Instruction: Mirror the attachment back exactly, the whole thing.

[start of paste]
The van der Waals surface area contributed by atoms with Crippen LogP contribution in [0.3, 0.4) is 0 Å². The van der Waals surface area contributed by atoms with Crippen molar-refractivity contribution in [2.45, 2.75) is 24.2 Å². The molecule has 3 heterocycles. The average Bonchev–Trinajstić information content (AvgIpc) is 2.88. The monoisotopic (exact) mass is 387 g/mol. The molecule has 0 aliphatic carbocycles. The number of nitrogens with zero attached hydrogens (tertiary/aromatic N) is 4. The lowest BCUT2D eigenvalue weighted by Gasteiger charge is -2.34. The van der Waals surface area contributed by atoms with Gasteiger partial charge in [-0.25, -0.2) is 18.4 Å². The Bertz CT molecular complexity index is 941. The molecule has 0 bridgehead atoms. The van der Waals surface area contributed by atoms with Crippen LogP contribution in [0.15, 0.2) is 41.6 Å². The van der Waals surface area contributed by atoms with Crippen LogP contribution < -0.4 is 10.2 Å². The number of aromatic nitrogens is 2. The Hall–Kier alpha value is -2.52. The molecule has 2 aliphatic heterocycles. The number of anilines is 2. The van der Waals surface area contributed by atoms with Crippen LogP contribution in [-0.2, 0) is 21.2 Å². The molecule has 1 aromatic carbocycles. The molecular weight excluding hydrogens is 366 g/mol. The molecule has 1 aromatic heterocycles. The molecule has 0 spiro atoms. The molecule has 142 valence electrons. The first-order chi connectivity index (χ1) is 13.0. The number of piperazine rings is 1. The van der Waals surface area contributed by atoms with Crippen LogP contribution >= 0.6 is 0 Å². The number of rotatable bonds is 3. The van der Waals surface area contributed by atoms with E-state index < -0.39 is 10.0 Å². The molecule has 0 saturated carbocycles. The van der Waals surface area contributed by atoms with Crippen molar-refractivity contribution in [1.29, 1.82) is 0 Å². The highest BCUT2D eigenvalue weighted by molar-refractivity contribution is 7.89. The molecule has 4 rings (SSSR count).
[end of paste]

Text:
The van der Waals surface area contributed by atoms with Crippen LogP contribution in [0.3, 0.4) is 0 Å². The van der Waals surface area contributed by atoms with Crippen molar-refractivity contribution in [2.45, 2.75) is 24.2 Å². The molecule has 3 heterocycles. The average Bonchev–Trinajstić information content (AvgIpc) is 2.88. The monoisotopic (exact) mass is 387 g/mol. The molecule has 0 aliphatic carbocycles. The number of nitrogens with zero attached hydrogens (tertiary/aromatic N) is 4. The lowest BCUT2D eigenvalue weighted by Gasteiger charge is -2.34. The van der Waals surface area contributed by atoms with Gasteiger partial charge in [-0.25, -0.2) is 18.4 Å². The Bertz CT molecular complexity index is 941. The molecule has 0 bridgehead atoms. The van der Waals surface area contributed by atoms with Crippen LogP contribution in [0.15, 0.2) is 41.6 Å². The van der Waals surface area contributed by atoms with Crippen LogP contribution < -0.4 is 10.2 Å². The number of aromatic nitrogens is 2. The Hall–Kier alpha value is -2.52. The molecule has 2 aliphatic heterocycles. The number of anilines is 2. The van der Waals surface area contributed by atoms with Crippen LogP contribution in [-0.2, 0) is 21.2 Å². The molecule has 1 aromatic carbocycles. The molecular weight excluding hydrogens is 366 g/mol. The molecule has 1 aromatic heterocycles. The molecule has 0 spiro atoms. The molecule has 142 valence electrons. The first-order chi connectivity index (χ1) is 13.0. The number of piperazine rings is 1. The van der Waals surface area contributed by atoms with Crippen LogP contribution >= 0.6 is 0 Å². The number of rotatable bonds is 3. The van der Waals surface area contributed by atoms with E-state index < -0.39 is 10.0 Å². The molecule has 0 saturated carbocycles. The van der Waals surface area contributed by atoms with Crippen molar-refractivity contribution in [1.29, 1.82) is 0 Å². The highest BCUT2D eigenvalue weighted by molar-refractivity contribution is 7.89. The molecule has 4 rings (SSSR count).